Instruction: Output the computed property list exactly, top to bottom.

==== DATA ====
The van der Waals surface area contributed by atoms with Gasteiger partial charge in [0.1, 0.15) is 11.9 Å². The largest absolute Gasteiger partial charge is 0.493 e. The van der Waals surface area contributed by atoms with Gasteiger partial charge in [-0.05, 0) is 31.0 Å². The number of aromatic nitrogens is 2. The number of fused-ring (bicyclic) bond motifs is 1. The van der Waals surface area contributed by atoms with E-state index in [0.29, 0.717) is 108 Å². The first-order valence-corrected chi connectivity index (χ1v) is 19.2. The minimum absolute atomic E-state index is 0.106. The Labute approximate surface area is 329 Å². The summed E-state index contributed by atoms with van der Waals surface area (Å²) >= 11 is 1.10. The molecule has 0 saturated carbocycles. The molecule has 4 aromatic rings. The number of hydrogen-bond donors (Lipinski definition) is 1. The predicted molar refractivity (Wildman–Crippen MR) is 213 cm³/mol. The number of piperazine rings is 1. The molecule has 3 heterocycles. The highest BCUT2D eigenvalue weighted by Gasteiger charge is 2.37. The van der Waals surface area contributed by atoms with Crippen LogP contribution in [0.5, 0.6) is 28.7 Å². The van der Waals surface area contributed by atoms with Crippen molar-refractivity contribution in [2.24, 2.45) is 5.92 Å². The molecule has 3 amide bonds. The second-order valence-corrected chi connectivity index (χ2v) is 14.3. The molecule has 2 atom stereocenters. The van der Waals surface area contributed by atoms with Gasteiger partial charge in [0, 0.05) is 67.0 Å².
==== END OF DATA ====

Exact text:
The van der Waals surface area contributed by atoms with Gasteiger partial charge in [0.1, 0.15) is 11.9 Å². The largest absolute Gasteiger partial charge is 0.493 e. The van der Waals surface area contributed by atoms with Gasteiger partial charge in [-0.05, 0) is 31.0 Å². The number of aromatic nitrogens is 2. The number of fused-ring (bicyclic) bond motifs is 1. The van der Waals surface area contributed by atoms with E-state index in [0.29, 0.717) is 108 Å². The first-order valence-corrected chi connectivity index (χ1v) is 19.2. The minimum absolute atomic E-state index is 0.106. The Labute approximate surface area is 329 Å². The summed E-state index contributed by atoms with van der Waals surface area (Å²) >= 11 is 1.10. The molecule has 0 saturated carbocycles. The molecule has 4 aromatic rings. The number of hydrogen-bond donors (Lipinski definition) is 1. The predicted molar refractivity (Wildman–Crippen MR) is 213 cm³/mol. The number of piperazine rings is 1. The molecule has 3 heterocycles. The highest BCUT2D eigenvalue weighted by Gasteiger charge is 2.37. The van der Waals surface area contributed by atoms with Crippen LogP contribution in [0.5, 0.6) is 28.7 Å². The van der Waals surface area contributed by atoms with Crippen molar-refractivity contribution in [2.24, 2.45) is 5.92 Å². The molecule has 3 amide bonds. The second-order valence-corrected chi connectivity index (χ2v) is 14.3. The molecule has 2 atom stereocenters. The van der Waals surface area contributed by atoms with Gasteiger partial charge in [0, 0.05) is 67.0 Å².